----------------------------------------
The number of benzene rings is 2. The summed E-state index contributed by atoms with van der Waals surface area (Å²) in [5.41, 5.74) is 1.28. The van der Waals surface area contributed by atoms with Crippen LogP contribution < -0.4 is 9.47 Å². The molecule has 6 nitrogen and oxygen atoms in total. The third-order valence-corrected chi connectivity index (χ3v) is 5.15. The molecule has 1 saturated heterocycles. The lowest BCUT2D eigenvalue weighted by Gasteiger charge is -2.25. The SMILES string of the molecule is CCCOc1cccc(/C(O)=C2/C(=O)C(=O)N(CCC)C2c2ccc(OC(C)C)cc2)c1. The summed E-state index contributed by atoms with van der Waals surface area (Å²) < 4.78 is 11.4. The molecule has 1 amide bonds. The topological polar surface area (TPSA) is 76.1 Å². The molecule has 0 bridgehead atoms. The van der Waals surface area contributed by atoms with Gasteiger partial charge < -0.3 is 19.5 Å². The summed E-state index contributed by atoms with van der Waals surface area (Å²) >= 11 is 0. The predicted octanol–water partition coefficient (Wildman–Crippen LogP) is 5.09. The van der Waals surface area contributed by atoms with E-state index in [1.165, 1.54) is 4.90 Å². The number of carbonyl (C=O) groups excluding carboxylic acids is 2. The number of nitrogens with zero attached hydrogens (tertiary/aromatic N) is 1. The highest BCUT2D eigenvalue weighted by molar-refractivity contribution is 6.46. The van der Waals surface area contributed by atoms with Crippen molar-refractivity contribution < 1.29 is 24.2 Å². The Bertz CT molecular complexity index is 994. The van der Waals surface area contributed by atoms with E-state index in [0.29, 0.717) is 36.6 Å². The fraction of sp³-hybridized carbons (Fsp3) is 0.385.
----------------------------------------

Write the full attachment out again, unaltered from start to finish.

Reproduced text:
The number of benzene rings is 2. The summed E-state index contributed by atoms with van der Waals surface area (Å²) in [5.41, 5.74) is 1.28. The van der Waals surface area contributed by atoms with Crippen LogP contribution < -0.4 is 9.47 Å². The molecule has 6 nitrogen and oxygen atoms in total. The third-order valence-corrected chi connectivity index (χ3v) is 5.15. The molecule has 1 saturated heterocycles. The lowest BCUT2D eigenvalue weighted by Gasteiger charge is -2.25. The SMILES string of the molecule is CCCOc1cccc(/C(O)=C2/C(=O)C(=O)N(CCC)C2c2ccc(OC(C)C)cc2)c1. The summed E-state index contributed by atoms with van der Waals surface area (Å²) < 4.78 is 11.4. The molecule has 1 amide bonds. The topological polar surface area (TPSA) is 76.1 Å². The molecule has 0 bridgehead atoms. The van der Waals surface area contributed by atoms with Gasteiger partial charge < -0.3 is 19.5 Å². The summed E-state index contributed by atoms with van der Waals surface area (Å²) >= 11 is 0. The predicted octanol–water partition coefficient (Wildman–Crippen LogP) is 5.09. The van der Waals surface area contributed by atoms with E-state index in [1.165, 1.54) is 4.90 Å². The number of carbonyl (C=O) groups excluding carboxylic acids is 2. The number of nitrogens with zero attached hydrogens (tertiary/aromatic N) is 1. The highest BCUT2D eigenvalue weighted by molar-refractivity contribution is 6.46. The van der Waals surface area contributed by atoms with Crippen molar-refractivity contribution < 1.29 is 24.2 Å². The Bertz CT molecular complexity index is 994. The van der Waals surface area contributed by atoms with E-state index in [0.29, 0.717) is 36.6 Å². The fraction of sp³-hybridized carbons (Fsp3) is 0.385.